Levels of mortality and socioeconomic differentials in child mortality in Lesotho.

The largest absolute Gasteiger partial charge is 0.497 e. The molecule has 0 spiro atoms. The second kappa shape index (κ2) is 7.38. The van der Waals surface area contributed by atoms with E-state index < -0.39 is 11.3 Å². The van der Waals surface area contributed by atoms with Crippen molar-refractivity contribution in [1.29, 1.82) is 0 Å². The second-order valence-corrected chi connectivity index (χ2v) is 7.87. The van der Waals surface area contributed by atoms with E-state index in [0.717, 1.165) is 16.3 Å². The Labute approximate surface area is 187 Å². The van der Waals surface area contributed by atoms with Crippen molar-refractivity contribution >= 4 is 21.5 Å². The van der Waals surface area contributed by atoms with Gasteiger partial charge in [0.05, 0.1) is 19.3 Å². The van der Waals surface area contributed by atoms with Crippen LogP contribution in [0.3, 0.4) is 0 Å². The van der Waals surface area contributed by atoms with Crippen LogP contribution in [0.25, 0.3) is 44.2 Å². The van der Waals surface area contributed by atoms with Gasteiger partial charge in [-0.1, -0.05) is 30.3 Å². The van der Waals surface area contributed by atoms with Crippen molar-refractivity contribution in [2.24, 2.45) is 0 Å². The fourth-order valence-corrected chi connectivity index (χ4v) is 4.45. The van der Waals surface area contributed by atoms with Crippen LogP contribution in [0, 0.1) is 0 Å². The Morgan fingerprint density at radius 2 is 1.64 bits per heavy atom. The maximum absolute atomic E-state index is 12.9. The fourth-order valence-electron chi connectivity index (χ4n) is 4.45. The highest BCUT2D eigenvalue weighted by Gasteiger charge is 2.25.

The main purpose of this study was two fold: to estimate mortality levels and to investigate socio-economic differentials in child mortality. Brass Indirect Techniques were used to estimate both child and adult mortality based on the 2001 Lesotho Demographic Survey. National estimates gave an IMR of 76 deaths per 1000 live births and a CMR of 30 deaths per 1000 live births. On the other hand, while the 1996 Lesotho Population Census showed life expectancy at birth as 59.5 years, the 2001 Survey gave an estimate of 55.4 years. Generally speaking, males are more prone to death in Lesotho than females. Infant mortality rate is estimated to be 69 deaths per 1000 live births for females and 84 deaths per 1000 live births for males. Results on child mortality further emphasised that male children are indeed at the risk of death than female children in Lesotho, estimated at 34 and 26 deaths per 1000 survivors at age 1 but dying before age 5 respectively. On the other hand, there is a strikingly huge gap between male and female adult mortality levels. Although, this study did not cover the details of why this might be the case, this difference might be a retlection of the impact of HIV/AIDS epidemic. The life expectancy at age 20 was estimated as 38.1 years for males and 48.7 years for females. On the other hand, the 2001 life expectancy at birth has been estimated as 56.7 years for females and 54.1 years for males. The difference between the life expectancy at birth for males and females is not huge, but this does not rule out evidence that longevity in Lesotho has declined and mortality still remains high. Analysis of differentials reveals that there exist socio-economic disparities measured using maternal variables. As was expected, there is an inverse relationship between improved education of the mother, housing, and sanitation and child mortality within households in Lesotho. Children residing in urban areas are better off in Lesotho compared with children residing in the rural areas. But, contrary to our expectation children that are raised in female-headed households that were assumed to be poor were found to be experiencing lower risks of dying when compared with children in maleheaded households.